Sep 162014
 
Replicator

SG-1 Replicator

I’ve been wanting to give resin casting a try for quite a while now, and decided to start with something fairly simple that I’d need a lot of to get some practice in. The perfect thing was replicator blocks from Stargate SG-1. These are made from hundreds of little blocks, and a few people have these for sale on Shapeways. I ordered a few of them as originals, along with a starter moulding kit from Easy Composites. The kit is quite good, and comes with most things that you’ll need to do simple moulds. The only extra things that I ended up getting was some clay and mould release, but that was because I was going to be doing a two part mould.

This weekend's project.

Moulding and casting starter kit

It would be a waste of time going through the whole process of making moulds as there are plenty of tutorials and youtube videos on the various techniques. I just followed some of them, but I did learn a few things along the way.

Mold box built

Making a mould box

Base layer of clay ready

Base layer of clay in the box

This is the difficult part so far, making sure that the object is in place, and the seams are clean. Took a lot of work and will see how it comes out.

Pressed the blocks into the clay and made sure the edges were clean

Now just to wait for it to set, and then do the second part.

First half with the silicone poured in, waiting to set.

First part of mould done, eventually managed to dismantle the box I'd made. Note for next time, there is such a thing as too much hot glue.

First half set and deboxed

Clay removed and everything cleaned up, box remade, and second half of mould poured.

Reboxed. and second half poured.

So, first attempt didn't go too well. Did learn a lot tho. Need to come up with a better way to make the mould box (or don't use as much glue), don't make the keys too deep, more mould release when doing the second part of the mould, and make bigger pour entry points. May also join the pieces together with a sprue in the next attempt.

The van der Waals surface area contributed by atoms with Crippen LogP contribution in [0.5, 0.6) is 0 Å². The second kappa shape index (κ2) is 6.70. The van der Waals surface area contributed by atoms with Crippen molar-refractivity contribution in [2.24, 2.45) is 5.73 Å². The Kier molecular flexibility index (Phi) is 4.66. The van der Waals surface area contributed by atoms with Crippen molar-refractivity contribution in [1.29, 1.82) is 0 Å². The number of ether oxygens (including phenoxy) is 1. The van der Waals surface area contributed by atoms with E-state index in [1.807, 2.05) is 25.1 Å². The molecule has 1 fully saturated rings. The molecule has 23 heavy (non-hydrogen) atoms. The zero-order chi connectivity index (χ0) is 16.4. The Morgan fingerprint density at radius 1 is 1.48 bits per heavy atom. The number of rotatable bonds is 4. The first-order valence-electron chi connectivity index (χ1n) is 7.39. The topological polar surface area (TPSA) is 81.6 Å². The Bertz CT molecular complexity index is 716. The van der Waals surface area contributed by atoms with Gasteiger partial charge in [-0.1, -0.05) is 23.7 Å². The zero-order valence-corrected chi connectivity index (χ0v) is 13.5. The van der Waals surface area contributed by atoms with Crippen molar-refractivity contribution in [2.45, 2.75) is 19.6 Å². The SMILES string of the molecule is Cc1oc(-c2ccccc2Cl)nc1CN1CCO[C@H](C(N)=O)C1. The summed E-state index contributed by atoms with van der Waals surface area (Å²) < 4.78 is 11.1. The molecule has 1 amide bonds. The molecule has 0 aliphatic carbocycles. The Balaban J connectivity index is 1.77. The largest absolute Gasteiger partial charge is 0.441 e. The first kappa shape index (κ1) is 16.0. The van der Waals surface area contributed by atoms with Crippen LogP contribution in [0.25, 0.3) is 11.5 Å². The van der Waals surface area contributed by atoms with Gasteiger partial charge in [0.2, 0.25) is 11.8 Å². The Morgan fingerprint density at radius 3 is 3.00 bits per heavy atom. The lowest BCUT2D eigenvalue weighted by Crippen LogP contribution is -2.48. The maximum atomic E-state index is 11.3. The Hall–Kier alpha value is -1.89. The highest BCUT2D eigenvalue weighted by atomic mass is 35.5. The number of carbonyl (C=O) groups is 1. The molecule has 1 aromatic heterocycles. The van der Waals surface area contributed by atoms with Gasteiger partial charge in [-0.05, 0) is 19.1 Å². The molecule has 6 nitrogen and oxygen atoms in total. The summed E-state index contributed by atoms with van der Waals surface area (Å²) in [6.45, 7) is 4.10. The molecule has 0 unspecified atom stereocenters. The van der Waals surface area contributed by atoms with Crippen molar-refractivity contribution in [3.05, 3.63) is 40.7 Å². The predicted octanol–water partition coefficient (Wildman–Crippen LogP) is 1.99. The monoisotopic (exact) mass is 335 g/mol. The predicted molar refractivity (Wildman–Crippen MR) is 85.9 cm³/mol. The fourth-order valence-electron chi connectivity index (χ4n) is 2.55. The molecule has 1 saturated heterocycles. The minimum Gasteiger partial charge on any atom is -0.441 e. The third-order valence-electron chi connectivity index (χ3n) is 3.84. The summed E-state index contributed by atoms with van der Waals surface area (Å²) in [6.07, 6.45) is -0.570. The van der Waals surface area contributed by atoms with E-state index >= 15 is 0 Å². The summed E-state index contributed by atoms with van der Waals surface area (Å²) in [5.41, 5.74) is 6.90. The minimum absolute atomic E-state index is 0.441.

Right one turned out ok with a few air pockets. I ran out of resin on the left one.

With the mould done, I did my first attempt at casting. Whilst it didn’t turn out particularly well, it wasn’t the great big mess I was expecting. I hadn’t taken into account the amount of spillage when I poured into the mould, mainly due to the small entry point, so ran out of resin on the second block.

I’m going to remake the mould now, taking into account a few things that I learnt on the way, along with some tips from experts.

  • Make the mould box differently. I used acrylic and a hot glue gun which made it very hard to dismantle. I think I’ll use clay for my next one as I should have enough of it.
  • Do the base of the mould first, and press the parts into it before making the box round it. Was difficult to get in to make a clean seam.
  • Don’t make the key marks for the two moulds too deep. I did stupidly small deep holes first time, and it made it very hard to pull the mould apart, which leads to….
  • Use more release agent when pouring the second half of the mould.
  • Make the fill area bigger, and it needs vents to allow the air to come out. It has also been suggested to use an injection technique with a syringe to force the resin into the gaps.
  • Make more resin than I think. Its also hard to make small batches, so my next mould might incorporate all four blocks I got from shapeways.

If I get the next one working well enough, it’ll be a production line I think. By my calculations, I’ll need about 200 blocks to make a standard replicator. I’ve also ordered some metal powder to use in the moulds to give the finished blocks a metallic look, along with some black and dark grey pigment which will hopefully mean less painting of the finished product.

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  One Response to “Adventures in moulding.”

  1. […] been a long time since an update, but we moved house at the start of the year and things have been hectic. At least, thats my excuse […]

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